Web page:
Stilton: Well, now, this is an interesting topic. Here's what we know -- of the students who did the boot camp when advised to do so, eight in ten finished this program successfully. But just from that, we can't necessarily say that your odds would go from two in ten to eight in ten.

Camembert: Why not?

Stilton: Population statistics are tricky when you try to apply them to individuals, because “the average person” doesn't really exist. So when we find that one in ten individuals got a certain outcome, does that mean that all ten had a ten percent chance of that outcome, or that one of them had a hundred percent chance and nine had zero chance?

Camembert: I don’t know.

Stilton: Exactly! How would you or anybody know? There could be lurking or confounding variables. Another way to look at it is, how likely is it that you're one of the two out of ten individuals who skip boot camp but finish the program anyway? To answer that, we might look at those who have successfully taken that path, and we have some anecdotal data on that. But first, I'll ask, and you don't have to answer if you're uncomfortable, but . . . do you study primarily by just reading the textbook, or are you currently in a rocky relationship?

Camembert: Uh, a big no to the second thing, and I'm more of an auditory learner, so I usually listen to the lecture podcasts instead of reading the textbook.

Feta: Hmm. One student was going through a messy divorce her first year. She got her own place by the summer and spent a few weeks of it reviewing areas she was weak on, and the next year, the divorce was final and that big-time distraction was gone. Another student, before he came here, had gotten by on reading the textbook and doing the bare minimum of practice problems, which is how he approached his first term here. In the second term, he switched to reading the textbook twice, but his scores improved only a few percent. Over the summer, he worked through a whole bunch of practice problems, and he made that part of his regimen from there forward. 

Stilton: But you already said that doesn't apply to you. Can you come up with some other external cause for your difficulties?

Camembert: Maybe I didn't listen enough. How about I read the textbook and listen to the lectures twice?

Feta: No! I mean, it's not that simple.

Stilton: If you look for trends, those two students got caught up over the summer, which they have in common with the boot camp students. But they also increased their time commitment and incorporated new strategies for the next year. They didn't just do more of the same thing.

Camembert: So I can take the boot camp courses now in place of electives later on?

Feta: Actually, no. They're remedial, so they're not for credit and you'll still have to do all the electives.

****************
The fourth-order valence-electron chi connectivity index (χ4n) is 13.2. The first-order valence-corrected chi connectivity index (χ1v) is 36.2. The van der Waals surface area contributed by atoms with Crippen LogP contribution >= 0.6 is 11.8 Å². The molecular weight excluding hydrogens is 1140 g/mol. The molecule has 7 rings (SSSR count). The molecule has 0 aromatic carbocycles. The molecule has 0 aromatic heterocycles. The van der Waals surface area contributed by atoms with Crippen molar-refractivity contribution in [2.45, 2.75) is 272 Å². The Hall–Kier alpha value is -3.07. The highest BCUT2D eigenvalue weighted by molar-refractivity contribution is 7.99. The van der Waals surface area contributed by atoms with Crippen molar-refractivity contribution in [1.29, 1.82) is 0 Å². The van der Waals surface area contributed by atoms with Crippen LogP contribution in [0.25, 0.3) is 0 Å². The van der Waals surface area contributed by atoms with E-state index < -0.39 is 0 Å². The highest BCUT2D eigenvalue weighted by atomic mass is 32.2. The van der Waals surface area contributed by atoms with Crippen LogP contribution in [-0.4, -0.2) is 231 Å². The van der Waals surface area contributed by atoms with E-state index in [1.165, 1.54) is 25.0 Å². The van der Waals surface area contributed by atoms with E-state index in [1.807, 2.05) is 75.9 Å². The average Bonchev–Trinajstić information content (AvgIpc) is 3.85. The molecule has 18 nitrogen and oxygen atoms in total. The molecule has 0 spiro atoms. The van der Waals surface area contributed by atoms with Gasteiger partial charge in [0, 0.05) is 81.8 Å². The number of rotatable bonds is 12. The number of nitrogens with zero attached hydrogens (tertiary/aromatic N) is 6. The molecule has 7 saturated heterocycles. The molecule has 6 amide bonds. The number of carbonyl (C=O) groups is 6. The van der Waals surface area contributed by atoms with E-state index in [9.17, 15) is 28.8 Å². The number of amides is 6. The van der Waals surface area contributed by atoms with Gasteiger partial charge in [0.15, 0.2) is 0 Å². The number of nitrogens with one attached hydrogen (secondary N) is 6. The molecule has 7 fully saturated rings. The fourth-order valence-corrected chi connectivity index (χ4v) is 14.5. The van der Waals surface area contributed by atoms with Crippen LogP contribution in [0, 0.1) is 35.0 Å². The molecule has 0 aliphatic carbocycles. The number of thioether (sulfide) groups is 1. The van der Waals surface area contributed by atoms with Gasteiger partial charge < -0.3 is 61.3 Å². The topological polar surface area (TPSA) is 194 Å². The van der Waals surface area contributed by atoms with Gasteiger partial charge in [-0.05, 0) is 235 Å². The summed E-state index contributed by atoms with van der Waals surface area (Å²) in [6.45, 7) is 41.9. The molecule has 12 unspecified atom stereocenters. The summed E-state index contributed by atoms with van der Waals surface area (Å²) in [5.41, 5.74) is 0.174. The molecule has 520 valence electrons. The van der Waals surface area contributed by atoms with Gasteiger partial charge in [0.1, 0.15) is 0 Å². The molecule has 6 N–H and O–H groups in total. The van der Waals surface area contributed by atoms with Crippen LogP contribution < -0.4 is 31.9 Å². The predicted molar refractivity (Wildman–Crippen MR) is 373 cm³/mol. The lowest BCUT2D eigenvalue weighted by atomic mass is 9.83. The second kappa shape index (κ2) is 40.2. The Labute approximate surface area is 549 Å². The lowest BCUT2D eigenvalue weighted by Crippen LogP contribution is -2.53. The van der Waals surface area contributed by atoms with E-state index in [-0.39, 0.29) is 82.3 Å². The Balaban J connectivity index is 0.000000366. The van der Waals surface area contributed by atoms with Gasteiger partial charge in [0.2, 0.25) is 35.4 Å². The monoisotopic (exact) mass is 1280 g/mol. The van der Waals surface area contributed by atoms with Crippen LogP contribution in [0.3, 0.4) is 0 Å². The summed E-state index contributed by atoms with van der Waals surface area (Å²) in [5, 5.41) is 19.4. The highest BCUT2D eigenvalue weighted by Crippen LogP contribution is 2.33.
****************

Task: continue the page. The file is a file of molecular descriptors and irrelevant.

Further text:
Camembert: Well that kind of sucks.

Feta: On the flipside, the university only charges the audit rate, and the grades won't affect your GPA.

Camembert: Yeah, but I'd still be paying something and doing the work and not getting any credit.

Stilton: Consider it an investment in your future, like an SAT prep course at Kaplan.

Camembert: I don't want to be in a remedial class with a bunch of losers.

Stilton: Those “losers”, as you call them, have made a very grown-up decision to do better with the cards they've been dealt, and are even taking steps to re-stack the deck in their own favor. None of them were forced to do it, by the way.

Feta: You seem worried that you'll be seen as a loser yourself, and that you'd be throwing time and money into something with no benefit. We can't guarantee that doing boot camp will get you through the program, but statistically, it does seem to help. And you might ask yourself, if you fail a course next year, what about the time and money you spent on that, and how would you feel then?

Camembert: Well, I kind of see your point.

Feta: Good! So you'll seriously think about it?

Camembert: Yeah. I guess.

Stilton: That's all we're asking now. Do you have any questions?

Camembert: Not really. I have to think about it some more.

Feta: Naturally. Please don't hesitate to give a shout if you think of anything else or even if you just want to talk it through. Are we done here?

Stilton: I got nothin'.

Camembert: Thanks for your time. [Standing] See you both later.

Feta: Cheers.

[Camembert exits, closing the door behind him.]

Stilton: In retrospect, I think the statistical stuff may have been a bit much, and I shouldn't have gone there.

Feta: I disagree. We need to get across that we're not just guessing, in which case they could think their guess is as good as ours -- better than ours, actually.

Stilton: We need better data. We could have increased our sample size for the non-boot-camp cohort by just ending the conversation when he got all pissy.

Feta: Hmph. I confess I was sorely tempted to just let this case go post-mortem so we could do the autopsy. You think he'll do the camp?

Stilton: No.

Feta: Now you're just being all negative!